But unions claim budget ‘fails to deliver the supports required to stabilize frontline healthcare workers’
Ontario has released its 2021 Budget which includes investments into the long-term care system and supports for workers.
“You can't have a healthy economy without healthy people,” said Peter Bethlenfalvy, minister of finance and president of the treasury board. “For the past year, we have been focused on protecting people from COVID-19. Many challenges lie ahead. But with vaccines being distributed in every corner of the province, hope is on the horizon. We are ready to finish the job we started one year ago.”
Under Ontario's Action Plan: Protecting People's Health and Our Economy, the government is investing an additional $933 million over four years, for a total of $2.6 billion, into the long-term care system to support building 30,000 new long-term care beds.
Ontario is also investing $246 million over the next four years to improve living conditions in existing homes. To protect LTC residents from COVID-19, the province is investing an additional $650 million in 2021–22, bringing the total resources invested since the beginning of the pandemic to protect the most vulnerable to over $2 billion.
The province is also setting aside $4.9 billion over four years to increase the average direct daily care to four hours a day in long-term care, a policy first announced in November 2020. It is also hiring more than 27,000 new positions, including personal support workers (PSWs) and nurses.
Ontario also announced supports for workers, including the following:
- an additional funding of $175 million in 2021–22 as part of a historic investment of $3.8 billion over 10 years to help those in need address mental health and addiction issues
- proposing a new Ontario Jobs Training Tax Credit for 2021 to help workers with their training expenses. It would provide up to $2,000 per recipient for 50 per cent of eligible expenses, for a total of an estimated $260 million in support to about 230,000 people in 2021.
- providing a third round of payments to support parents through the Ontario COVID-19 Child Benefit, totalling $1.8 billion since last March. The payment will be doubled to $400 per child for this round and $500 for each child with special needs, which means a family with three young children, one of whom has special needs, will receive $2,600 in total after the third round of payments.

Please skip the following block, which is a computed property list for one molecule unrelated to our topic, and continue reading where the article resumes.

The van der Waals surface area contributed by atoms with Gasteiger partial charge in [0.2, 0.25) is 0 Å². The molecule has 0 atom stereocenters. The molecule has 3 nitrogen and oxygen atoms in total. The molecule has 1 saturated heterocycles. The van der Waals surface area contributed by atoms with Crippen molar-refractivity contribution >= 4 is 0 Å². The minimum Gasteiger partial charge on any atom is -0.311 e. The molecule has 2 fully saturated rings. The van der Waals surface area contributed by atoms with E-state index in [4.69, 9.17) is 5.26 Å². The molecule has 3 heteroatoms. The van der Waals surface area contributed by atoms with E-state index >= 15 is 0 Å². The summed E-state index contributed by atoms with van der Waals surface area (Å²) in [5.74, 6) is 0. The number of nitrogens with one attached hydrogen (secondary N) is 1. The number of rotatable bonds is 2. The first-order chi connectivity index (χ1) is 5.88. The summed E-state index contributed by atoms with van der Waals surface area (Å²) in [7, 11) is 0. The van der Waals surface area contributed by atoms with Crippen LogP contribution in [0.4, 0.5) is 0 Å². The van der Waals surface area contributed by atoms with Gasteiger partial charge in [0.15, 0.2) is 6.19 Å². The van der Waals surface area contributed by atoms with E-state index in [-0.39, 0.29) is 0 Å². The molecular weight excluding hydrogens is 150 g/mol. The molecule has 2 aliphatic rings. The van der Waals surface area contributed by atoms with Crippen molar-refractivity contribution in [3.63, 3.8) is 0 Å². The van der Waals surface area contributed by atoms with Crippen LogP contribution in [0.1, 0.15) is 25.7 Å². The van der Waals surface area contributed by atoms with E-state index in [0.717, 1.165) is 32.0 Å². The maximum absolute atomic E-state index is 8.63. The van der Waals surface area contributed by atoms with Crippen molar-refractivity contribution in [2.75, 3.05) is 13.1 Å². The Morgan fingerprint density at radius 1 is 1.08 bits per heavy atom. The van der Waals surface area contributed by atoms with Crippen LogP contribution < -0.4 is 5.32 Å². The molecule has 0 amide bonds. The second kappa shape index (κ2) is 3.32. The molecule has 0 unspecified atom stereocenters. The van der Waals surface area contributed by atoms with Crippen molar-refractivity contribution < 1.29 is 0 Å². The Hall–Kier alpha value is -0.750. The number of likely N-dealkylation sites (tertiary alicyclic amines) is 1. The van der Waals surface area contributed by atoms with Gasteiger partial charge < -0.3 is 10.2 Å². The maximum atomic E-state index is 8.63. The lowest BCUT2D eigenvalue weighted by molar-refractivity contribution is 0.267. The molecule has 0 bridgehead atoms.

- proposing a 20 per cent enhancement of the CARE tax credit for 2021 to support parents with the cost of child care and help them get back to the workforce. This would increase support from $1,250 to $1,500, on average, providing about $75 million in additional support for the child care expenses of over 300,000 families.
More details about the budget is available here.
In November 2020, Ontario announced its $45 billion, three-year Ontario's Action Plan: Protect, Support, Recover to respond to the serious health and economic impacts of COVID-19.
The latest budget is a positive step toward health and economic recovery, said Warren Thomas, Ontario Public Service Employees Union (OPSEU/SEFPO) president.
“Without a healthy workforce there is no economy. Protecting workers and businesses, saving lives and investing in front line public services, like health, education and job training, is our ticket to economic recovery and prosperity – not just in 2021 but for many years to come,” said Thomas. “While there are things we think need more investment – like post-secondary education and long-term care – we are heartened to see this provincial government rejects austerity.”
However, other unions are not satisfied with the budget, claiming it fails to address the needs of frontline workers.
“The women and men serving on the frontline of our healthcare system are experiencing an economic and emotional depression, yet today's budget fails to deliver the supports required to stabilize the workforce,” said Sharleen Stewart, president of SEIU Healthcare. “Healthcare workers have been calling on Premier Ford to make the initial $4 per hour 'pandemic pay' available to all frontline heroes fighting COVID and to make it permanent, yet his budget ignores their demand for respect and economic security.”
“There is very little in this budget that provides the immediate relief that our dedicated registered nurses and health-care professionals need,” said Vicki McKenna, president of Ontario Nurses' Association. “ONA would like to see more funding going to not-for-profit health care, rather than to for-profit facilities that have proved to be so troubled during COVID-19. Announced funding for more nurses for retirement homes does not address long-term care RN staffing.”
Staffing is one of the many issues hampering the LTC system, according to reports that date back to 1999 complied by the Registered Nurses Association of Ontario (RNAO).
“We understand the need to support small businesses and other aspects of our economy affected by COVID-19, however, nurses expected that the budget would also address the nursing shortfalls that exist in our health system so we can provide the best care that Ontarians need now and after the pandemic ends,” said Morgan Hoffarth, RNAO president.